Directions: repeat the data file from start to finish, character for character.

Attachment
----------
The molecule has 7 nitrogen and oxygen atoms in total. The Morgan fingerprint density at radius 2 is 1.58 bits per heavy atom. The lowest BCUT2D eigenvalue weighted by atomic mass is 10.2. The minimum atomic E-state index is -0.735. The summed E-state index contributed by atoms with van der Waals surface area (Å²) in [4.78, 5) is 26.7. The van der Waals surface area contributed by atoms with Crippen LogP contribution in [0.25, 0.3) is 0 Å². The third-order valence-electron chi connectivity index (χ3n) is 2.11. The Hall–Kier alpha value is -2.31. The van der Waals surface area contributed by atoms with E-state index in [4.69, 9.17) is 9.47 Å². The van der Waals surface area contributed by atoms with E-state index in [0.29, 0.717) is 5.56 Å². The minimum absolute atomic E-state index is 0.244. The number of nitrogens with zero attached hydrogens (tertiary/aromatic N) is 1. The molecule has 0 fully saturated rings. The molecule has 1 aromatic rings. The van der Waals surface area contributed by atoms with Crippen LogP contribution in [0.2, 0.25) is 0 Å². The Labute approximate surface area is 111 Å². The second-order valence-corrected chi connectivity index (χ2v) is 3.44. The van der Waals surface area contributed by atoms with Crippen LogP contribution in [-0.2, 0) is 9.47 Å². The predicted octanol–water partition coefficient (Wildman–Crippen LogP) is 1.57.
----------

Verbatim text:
The molecule has 7 nitrogen and oxygen atoms in total. The Morgan fingerprint density at radius 2 is 1.58 bits per heavy atom. The lowest BCUT2D eigenvalue weighted by atomic mass is 10.2. The minimum atomic E-state index is -0.735. The summed E-state index contributed by atoms with van der Waals surface area (Å²) in [4.78, 5) is 26.7. The van der Waals surface area contributed by atoms with Crippen LogP contribution in [0.25, 0.3) is 0 Å². The third-order valence-electron chi connectivity index (χ3n) is 2.11. The Hall–Kier alpha value is -2.31. The van der Waals surface area contributed by atoms with E-state index in [4.69, 9.17) is 9.47 Å². The van der Waals surface area contributed by atoms with E-state index in [0.29, 0.717) is 5.56 Å². The minimum absolute atomic E-state index is 0.244. The number of nitrogens with zero attached hydrogens (tertiary/aromatic N) is 1. The molecule has 0 fully saturated rings. The molecule has 1 aromatic rings. The van der Waals surface area contributed by atoms with Crippen LogP contribution in [0.2, 0.25) is 0 Å². The Labute approximate surface area is 111 Å². The second-order valence-corrected chi connectivity index (χ2v) is 3.44. The van der Waals surface area contributed by atoms with Crippen LogP contribution in [-0.2, 0) is 9.47 Å². The predicted octanol–water partition coefficient (Wildman–Crippen LogP) is 1.57.